Belarus' president rules out repeat election, warns country's existence at stake
Iran Press TV
Monday, 17 August 2020 9:31 AM
Belarus' President Alexander Lukashenko has rejected calls for a new election, warning that foreign powers aim to destabilize the country, as former presidential candidate Svetlana Tikhanovskaya declared "readiness to become a national leader."
Lukashenko said on Monday that there would be no new presidential election despite calls from the opposition and anti-government protesters, the Belta news agency reported.
"You should never expect me to do something under pressure… [A new election] won't happen," he was quoted as saying.
Shortly after official results showed the incumbent president had won a sixth consecutive term in the election last Sunday, violent clashes erupted between police and protesters opposed to the results. Official results showed the incumbent president won over 80 percent of the vote.
'NATO tanks rattling tracks at our door!'
Addressing a massive gathering of pro-government demonstrators in the capital, Minsk, on Sunday, the Belarusian president urged the nation to "defend your country, independence and families."
He said that Belarus would cease to exists as a country if authorities conceded to the demands for a new election. He warned that NATO was "rattling tank tracks at our doors."
"(NATO) tanks and jets are on standby within 15 minutes' reach of our borders. This is not for nothing. NATO forces are rattling tank tracks at our doors. Military power is building up on the western border of our country. Lithuania, Latvia, Poland, and unfortunately our brother Ukraine, its leadership, are telling us to hold a new election," he said.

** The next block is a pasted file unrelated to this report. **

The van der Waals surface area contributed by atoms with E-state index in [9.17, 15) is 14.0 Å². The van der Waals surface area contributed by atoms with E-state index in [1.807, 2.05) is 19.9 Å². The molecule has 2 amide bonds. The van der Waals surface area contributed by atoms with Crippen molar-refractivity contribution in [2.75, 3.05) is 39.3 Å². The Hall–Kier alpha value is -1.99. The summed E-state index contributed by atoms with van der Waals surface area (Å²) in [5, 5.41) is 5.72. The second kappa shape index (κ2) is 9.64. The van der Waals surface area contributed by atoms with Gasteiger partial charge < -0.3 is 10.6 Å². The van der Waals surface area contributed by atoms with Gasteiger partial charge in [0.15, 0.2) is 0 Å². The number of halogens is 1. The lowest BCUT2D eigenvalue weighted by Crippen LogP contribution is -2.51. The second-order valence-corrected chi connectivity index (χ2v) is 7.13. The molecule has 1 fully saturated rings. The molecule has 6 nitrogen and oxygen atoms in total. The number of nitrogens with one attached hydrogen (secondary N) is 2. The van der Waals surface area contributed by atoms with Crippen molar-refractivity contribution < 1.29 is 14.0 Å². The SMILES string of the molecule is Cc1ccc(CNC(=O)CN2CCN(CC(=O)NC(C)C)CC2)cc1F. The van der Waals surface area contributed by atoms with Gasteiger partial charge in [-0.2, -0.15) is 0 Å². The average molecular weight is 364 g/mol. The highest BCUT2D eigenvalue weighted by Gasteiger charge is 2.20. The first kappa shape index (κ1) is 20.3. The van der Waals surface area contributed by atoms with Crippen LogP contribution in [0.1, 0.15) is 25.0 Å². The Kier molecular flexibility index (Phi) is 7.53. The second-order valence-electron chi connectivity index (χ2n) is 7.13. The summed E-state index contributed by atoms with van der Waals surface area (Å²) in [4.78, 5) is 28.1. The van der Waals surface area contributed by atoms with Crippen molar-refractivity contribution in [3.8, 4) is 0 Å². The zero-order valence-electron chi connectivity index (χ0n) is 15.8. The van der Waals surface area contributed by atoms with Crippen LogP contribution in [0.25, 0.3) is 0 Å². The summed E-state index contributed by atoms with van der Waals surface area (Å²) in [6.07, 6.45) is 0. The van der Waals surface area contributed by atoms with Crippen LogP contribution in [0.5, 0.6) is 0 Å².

The Belarusian government has rejected allegations of vote-rigging in the presidential election, saying it has evidence of foreign interference in the internal affairs of Belarus.
UK rejects Belarus' election results
In related news, British Foreign Secretary Dominic Raab said London did not recognize the results of Belarus' presidential election.
"The UK does not accept the results," Raab said.
He urged Lukashenko to launch an independent investigation into the dispute over the presidential election.
He claimed the election had been "fraudulent."
The Belarusian opposition, which claims vote-rigging, held a counter rally in Minsk on Sunday, following street protests over the past week.
Separately, former presidential candidate Svetlana Tikhanovskaya said on Monday that she was ready to become a national leader.
"I am ready to assume the responsibility and act as a national leader in order for the country to calm down and enter the normal rhythm," she said in a video address posted on YouTube.
Tikhanovskaya, who fled to Lithuania following the presidential election after publicly denouncing the vote results, demanded the release of "all political prisoners" in the country and "to prepare as soon as possible the legal framework and the conditions to organize a new presidential election."
Meanwhile, Russian President Vladimir Putin told Lukashenko in a phone call on Sunday that Moscow stood by the Belarusian leader's side, offering "comprehensive help" to Minsk if necessary.
The Kremlin said in a statement that Moscow was ready to provide Minsk with help in accordance with a collective military pact between the two countries.
The Kremlin added that foreign pressure was being applied to Belarus.
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